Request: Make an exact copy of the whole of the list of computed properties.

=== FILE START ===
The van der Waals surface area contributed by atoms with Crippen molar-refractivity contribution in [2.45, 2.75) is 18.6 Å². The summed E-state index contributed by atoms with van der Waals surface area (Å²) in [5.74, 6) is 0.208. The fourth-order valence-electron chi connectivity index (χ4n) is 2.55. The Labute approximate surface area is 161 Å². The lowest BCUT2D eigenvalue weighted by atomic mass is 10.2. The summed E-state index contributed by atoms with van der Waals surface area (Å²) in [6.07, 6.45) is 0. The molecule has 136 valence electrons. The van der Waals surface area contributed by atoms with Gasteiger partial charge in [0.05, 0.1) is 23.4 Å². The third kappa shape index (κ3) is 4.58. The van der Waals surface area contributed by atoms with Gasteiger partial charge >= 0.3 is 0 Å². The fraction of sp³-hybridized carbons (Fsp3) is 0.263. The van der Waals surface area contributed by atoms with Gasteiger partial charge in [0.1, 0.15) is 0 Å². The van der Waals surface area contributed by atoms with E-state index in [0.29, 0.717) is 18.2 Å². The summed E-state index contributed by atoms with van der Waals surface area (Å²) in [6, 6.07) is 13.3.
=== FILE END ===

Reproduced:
The van der Waals surface area contributed by atoms with Crippen molar-refractivity contribution in [2.45, 2.75) is 18.6 Å². The summed E-state index contributed by atoms with van der Waals surface area (Å²) in [5.74, 6) is 0.208. The fourth-order valence-electron chi connectivity index (χ4n) is 2.55. The Labute approximate surface area is 161 Å². The lowest BCUT2D eigenvalue weighted by atomic mass is 10.2. The summed E-state index contributed by atoms with van der Waals surface area (Å²) in [6.07, 6.45) is 0. The molecule has 136 valence electrons. The van der Waals surface area contributed by atoms with Gasteiger partial charge in [0.05, 0.1) is 23.4 Å². The third kappa shape index (κ3) is 4.58. The van der Waals surface area contributed by atoms with Gasteiger partial charge >= 0.3 is 0 Å². The fraction of sp³-hybridized carbons (Fsp3) is 0.263. The van der Waals surface area contributed by atoms with Gasteiger partial charge in [0.1, 0.15) is 0 Å². The van der Waals surface area contributed by atoms with E-state index in [0.29, 0.717) is 18.2 Å². The summed E-state index contributed by atoms with van der Waals surface area (Å²) in [6, 6.07) is 13.3.